New study to tackle barriers to early cancer diagnosis

“Action is needed urgently to ensure everyone can benefit from early diagnosis of prostate cancer”


Researchers are working with members of the Black community to develop and run workshops to raise awareness of prostate cancer risk and encourage men to get help early.

The project has been awarded £157,688 worth of funding as part of the charity, Prostate Cancer Research’s racial disparities research programme, aimed at addressing the health inequalities in prostate cancer faced by Black men.

Researchers at the University of Sunderland are working in collaboration with colleagues from the University of Glasgow, Teesside University and Ubuntu Multicultural Centre on the project.

Prostate cancer is the most commonly diagnosed cancer in the UK. Black men are twice as likely to be diagnosed with prostate cancer compared to White men, and 2.5 times more likely to die from the disease. Despite this, previous research from Prostate Cancer Research found that only a quarter (24%) of Black men were aware of this increased risk.

The researchers will work with community members in Scotland and the north-east to delve into the reasons that Black men don’t seek help early, and develop, test and refine tactics that might help, including training peer educators. If successful, the workshops could be rolled out more widely across the UK.

Lead researcher Dr Floor Christie-de Jong explains: “Early diagnosis can save lives, but Black men are often diagnosed late. Action is needed urgently to ensure everyone can benefit from early diagnosis of prostate cancer, particularly people at higher risk.

“Interventions developed in collaboration with the community work best to make sure an intervention is useful and culturally a good fit. In this project we will work together with Black men to develop an intervention to raise awareness of prostate cancer risk and support Black men in recognising the value of getting help early.”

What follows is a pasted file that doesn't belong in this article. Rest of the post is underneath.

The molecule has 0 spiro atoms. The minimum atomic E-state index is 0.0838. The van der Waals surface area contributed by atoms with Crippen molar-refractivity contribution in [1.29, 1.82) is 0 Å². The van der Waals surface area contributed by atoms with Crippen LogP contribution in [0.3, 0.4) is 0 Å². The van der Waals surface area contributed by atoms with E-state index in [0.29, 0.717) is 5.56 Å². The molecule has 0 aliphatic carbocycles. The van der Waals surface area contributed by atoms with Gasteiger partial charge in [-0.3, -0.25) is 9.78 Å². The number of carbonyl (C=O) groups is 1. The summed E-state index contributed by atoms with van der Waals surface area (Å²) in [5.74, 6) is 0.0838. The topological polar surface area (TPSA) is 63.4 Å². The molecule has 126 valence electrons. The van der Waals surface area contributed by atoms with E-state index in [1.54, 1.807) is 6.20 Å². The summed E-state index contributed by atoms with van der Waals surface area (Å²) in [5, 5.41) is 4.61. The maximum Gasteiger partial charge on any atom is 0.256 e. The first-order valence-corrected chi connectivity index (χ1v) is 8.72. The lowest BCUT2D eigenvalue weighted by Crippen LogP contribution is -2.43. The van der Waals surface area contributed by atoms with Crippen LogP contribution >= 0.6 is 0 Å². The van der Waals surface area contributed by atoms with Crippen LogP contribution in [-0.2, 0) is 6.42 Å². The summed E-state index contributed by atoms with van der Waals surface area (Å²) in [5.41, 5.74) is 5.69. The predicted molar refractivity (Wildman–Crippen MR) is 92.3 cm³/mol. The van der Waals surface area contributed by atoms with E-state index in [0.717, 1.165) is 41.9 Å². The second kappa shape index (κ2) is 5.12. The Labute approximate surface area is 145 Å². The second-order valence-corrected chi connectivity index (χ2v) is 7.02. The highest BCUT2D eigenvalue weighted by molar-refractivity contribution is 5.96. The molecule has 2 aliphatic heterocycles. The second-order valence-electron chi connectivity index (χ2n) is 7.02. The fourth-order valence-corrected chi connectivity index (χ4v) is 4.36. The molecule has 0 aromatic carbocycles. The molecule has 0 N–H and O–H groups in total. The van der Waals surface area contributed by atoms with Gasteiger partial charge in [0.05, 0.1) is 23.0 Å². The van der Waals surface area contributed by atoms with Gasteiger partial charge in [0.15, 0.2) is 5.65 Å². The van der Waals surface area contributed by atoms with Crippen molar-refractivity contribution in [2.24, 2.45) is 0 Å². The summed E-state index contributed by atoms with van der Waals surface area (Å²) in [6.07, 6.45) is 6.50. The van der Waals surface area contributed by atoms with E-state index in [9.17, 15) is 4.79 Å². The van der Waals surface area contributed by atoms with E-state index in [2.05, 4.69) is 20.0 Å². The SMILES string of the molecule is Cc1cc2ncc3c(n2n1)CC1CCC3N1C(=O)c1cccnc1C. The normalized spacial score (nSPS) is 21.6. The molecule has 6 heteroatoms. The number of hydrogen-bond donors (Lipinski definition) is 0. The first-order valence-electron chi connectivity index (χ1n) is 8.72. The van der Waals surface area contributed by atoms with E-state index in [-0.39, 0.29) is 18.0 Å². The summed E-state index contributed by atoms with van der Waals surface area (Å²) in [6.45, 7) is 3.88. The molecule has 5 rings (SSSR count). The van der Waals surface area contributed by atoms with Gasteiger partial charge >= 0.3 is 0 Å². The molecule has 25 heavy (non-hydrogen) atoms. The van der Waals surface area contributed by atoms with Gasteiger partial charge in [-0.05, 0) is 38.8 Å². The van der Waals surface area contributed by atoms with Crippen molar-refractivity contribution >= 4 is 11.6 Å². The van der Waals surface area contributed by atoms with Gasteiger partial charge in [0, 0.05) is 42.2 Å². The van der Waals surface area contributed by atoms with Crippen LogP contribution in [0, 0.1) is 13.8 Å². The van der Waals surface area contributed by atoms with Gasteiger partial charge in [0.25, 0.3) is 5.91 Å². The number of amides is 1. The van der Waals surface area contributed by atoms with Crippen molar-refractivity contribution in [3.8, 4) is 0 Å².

Dr Naomi Elster, Director of Research at Prostate Cancer Research, said:

“Dr Christie-de Jong and her team have a really strong track record of working with communities to co-design the things that would help them access early diagnosis, and we’re very happy to support a team that puts such a strong focus on handing over control to the people with lived experience of an issue, so it’s not a top-down approach.

“It’s also important that we take location into account – if you are a member of an ethnic minority in the north-east and Scotland, where this work is based, your experiences are likely to be different to if you lived in some of the larger cities in the south, and what you need might be different too. We’re proud to support work that focuses on providing the right support to people, where they are.”

Prostate Cancer Research has committed to funding at least three rounds of targeted projects which will explore solutions to the racial disparity within prostate cancer over the next three years, as part of a broader health inequities programme which also focuses on health literacy and data.

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